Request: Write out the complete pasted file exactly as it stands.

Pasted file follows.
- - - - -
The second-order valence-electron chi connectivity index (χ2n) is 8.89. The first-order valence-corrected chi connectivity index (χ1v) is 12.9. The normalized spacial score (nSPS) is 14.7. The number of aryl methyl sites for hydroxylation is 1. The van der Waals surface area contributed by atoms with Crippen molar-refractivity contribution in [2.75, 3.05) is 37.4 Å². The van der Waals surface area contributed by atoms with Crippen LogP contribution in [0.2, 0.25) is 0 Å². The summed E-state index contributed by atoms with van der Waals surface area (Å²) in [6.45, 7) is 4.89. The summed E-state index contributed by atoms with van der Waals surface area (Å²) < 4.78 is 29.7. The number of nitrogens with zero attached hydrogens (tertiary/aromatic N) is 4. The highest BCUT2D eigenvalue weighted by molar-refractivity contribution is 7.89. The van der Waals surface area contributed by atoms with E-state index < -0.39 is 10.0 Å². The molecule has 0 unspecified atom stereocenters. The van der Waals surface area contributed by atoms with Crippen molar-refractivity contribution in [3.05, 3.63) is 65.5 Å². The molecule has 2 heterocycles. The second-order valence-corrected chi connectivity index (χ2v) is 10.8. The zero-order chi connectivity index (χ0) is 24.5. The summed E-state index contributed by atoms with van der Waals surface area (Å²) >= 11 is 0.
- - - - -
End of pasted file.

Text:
The second-order valence-electron chi connectivity index (χ2n) is 8.89. The first-order valence-corrected chi connectivity index (χ1v) is 12.9. The normalized spacial score (nSPS) is 14.7. The number of aryl methyl sites for hydroxylation is 1. The van der Waals surface area contributed by atoms with Crippen molar-refractivity contribution in [2.75, 3.05) is 37.4 Å². The van der Waals surface area contributed by atoms with Crippen LogP contribution in [0.2, 0.25) is 0 Å². The summed E-state index contributed by atoms with van der Waals surface area (Å²) in [6.45, 7) is 4.89. The summed E-state index contributed by atoms with van der Waals surface area (Å²) < 4.78 is 29.7. The number of nitrogens with zero attached hydrogens (tertiary/aromatic N) is 4. The highest BCUT2D eigenvalue weighted by molar-refractivity contribution is 7.89. The van der Waals surface area contributed by atoms with E-state index < -0.39 is 10.0 Å². The molecule has 0 unspecified atom stereocenters. The van der Waals surface area contributed by atoms with Crippen molar-refractivity contribution in [3.05, 3.63) is 65.5 Å². The molecule has 2 heterocycles. The second-order valence-corrected chi connectivity index (χ2v) is 10.8. The zero-order chi connectivity index (χ0) is 24.5. The summed E-state index contributed by atoms with van der Waals surface area (Å²) >= 11 is 0.